After building a career as a successful professional portrait artist (photography), Brooke Durham suffered a career-ending injury to her spine, with permanent nerve damage. Years of rehabilitation later, Brooke began volunteering a considerable amount of time with a large local wildlife rescue center where she was able to forget her own physical pain as long as she was focused on these often-forgotten members of the animal community.
Working in a large wildlife rehab organization exposed Brooke to a huge variety of wildlife species (reptile, mammal, and avian) that call Southern California home. The most interesting and fateful of these animals were a pair of naturalized nestling wild Amazon parrot chicks. They were the inspiration for the establishment of SoCal Parrot – “A non-profit that exists to bridge the gap of care and consideration that naturalized parrots fall into because they are neither native wildlife nor truly domestic.” In 2017 Hurricane Harvey delivered a near-miss to the habitat of the last 2,500 or so remaining Green-cheeked (aka Red-crowned) Amazon parrots that call the Lower Rio Grande home, reiterating that the naturalized flocks of parrots in Southern California may one day soon serve as the genetic reservoir for this species.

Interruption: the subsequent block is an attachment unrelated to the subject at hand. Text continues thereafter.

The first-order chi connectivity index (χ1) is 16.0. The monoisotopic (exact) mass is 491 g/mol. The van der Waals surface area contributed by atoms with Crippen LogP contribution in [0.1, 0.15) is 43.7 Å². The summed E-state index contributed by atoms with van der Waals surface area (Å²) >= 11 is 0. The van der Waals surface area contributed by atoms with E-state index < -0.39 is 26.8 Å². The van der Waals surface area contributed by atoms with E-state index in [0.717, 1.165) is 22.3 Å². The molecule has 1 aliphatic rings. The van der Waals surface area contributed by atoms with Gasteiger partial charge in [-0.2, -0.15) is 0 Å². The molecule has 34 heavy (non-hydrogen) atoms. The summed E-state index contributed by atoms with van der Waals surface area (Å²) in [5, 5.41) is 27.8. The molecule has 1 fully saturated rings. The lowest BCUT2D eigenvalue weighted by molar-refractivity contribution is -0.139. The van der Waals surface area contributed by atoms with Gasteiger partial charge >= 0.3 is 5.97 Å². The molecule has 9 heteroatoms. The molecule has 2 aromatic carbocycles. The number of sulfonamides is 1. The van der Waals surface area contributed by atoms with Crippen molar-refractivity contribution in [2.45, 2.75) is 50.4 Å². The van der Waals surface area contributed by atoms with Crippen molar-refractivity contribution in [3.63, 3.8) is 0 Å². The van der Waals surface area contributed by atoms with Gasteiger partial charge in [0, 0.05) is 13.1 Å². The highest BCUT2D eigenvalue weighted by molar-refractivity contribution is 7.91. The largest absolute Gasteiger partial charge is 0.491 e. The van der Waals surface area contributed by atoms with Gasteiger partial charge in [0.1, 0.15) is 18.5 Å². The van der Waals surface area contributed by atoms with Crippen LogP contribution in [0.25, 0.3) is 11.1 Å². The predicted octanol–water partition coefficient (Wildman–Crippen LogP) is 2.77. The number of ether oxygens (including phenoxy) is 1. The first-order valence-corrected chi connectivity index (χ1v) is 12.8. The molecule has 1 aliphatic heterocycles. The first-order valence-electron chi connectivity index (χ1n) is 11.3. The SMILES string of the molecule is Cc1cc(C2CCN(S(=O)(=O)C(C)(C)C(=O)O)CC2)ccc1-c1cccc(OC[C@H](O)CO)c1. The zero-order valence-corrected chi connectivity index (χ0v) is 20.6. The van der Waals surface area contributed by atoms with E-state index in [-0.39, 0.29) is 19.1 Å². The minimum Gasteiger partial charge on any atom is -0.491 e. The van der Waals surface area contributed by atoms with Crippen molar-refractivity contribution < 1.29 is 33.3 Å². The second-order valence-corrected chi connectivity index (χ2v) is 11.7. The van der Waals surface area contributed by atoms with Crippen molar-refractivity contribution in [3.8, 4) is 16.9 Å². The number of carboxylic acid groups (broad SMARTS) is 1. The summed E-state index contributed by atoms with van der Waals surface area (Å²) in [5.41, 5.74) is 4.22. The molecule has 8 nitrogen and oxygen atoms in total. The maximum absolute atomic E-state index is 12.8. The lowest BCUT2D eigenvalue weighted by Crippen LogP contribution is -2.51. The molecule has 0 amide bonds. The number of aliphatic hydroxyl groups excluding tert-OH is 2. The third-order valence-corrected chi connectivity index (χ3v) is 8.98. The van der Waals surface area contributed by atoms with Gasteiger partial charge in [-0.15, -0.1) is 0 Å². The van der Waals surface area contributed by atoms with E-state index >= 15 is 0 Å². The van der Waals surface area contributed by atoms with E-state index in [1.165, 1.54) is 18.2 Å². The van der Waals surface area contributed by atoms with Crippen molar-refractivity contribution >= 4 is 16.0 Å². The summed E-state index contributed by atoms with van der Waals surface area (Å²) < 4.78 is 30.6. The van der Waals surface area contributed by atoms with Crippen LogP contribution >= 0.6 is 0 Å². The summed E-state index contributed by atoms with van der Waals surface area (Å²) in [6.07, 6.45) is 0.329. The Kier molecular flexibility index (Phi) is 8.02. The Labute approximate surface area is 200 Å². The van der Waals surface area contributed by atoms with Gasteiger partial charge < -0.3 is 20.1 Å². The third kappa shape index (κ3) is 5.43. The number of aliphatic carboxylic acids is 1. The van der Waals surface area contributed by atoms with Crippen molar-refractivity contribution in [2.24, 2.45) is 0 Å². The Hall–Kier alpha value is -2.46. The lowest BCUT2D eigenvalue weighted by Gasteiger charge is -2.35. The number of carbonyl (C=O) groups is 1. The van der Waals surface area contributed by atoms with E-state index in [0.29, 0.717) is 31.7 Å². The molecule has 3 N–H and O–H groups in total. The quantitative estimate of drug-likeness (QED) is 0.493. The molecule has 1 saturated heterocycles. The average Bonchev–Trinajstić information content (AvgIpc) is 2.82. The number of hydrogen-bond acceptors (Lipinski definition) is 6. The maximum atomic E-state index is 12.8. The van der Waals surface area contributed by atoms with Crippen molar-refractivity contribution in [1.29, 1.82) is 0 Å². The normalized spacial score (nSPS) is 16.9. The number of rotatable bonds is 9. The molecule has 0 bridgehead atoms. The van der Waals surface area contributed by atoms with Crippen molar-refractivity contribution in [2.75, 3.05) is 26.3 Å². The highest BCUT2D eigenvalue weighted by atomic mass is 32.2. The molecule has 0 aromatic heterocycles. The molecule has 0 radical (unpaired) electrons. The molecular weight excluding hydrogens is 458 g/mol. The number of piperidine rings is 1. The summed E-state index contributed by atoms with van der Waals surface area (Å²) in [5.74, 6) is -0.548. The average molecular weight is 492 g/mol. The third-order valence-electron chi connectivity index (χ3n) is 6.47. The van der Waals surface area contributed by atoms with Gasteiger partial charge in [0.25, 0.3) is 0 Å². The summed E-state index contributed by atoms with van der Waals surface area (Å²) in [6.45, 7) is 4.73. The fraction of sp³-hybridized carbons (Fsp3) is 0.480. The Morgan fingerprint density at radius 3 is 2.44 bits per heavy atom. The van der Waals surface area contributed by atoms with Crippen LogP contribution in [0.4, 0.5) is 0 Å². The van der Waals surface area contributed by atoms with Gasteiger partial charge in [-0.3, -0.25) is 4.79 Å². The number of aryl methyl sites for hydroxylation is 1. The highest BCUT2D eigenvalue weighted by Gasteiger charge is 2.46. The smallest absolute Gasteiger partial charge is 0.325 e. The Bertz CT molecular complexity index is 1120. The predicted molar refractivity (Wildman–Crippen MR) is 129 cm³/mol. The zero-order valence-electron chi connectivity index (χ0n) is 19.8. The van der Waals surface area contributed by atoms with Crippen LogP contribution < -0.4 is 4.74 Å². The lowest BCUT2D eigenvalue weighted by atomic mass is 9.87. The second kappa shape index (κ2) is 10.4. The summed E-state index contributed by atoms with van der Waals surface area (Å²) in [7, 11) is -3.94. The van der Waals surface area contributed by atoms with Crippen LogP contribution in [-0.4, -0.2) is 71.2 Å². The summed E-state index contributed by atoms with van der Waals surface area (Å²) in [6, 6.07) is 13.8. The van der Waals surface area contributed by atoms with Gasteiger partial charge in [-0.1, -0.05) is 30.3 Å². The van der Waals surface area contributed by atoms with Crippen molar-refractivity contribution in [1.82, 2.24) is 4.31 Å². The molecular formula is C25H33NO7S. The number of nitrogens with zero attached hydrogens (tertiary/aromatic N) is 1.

In early 2017 Brooke was awarded the first new wildlife rehabilitation permit in the San Diego area in 25 years. She and her team are working hard to establish SoCal Wildlife to continue bridging gaps in care and consideration in the field of wildlife rehabilitation. She considers her personal mission to be fostering better communication and collaboration within the field for the health and wellness of both wildlife rehabilitators and the animals we serve.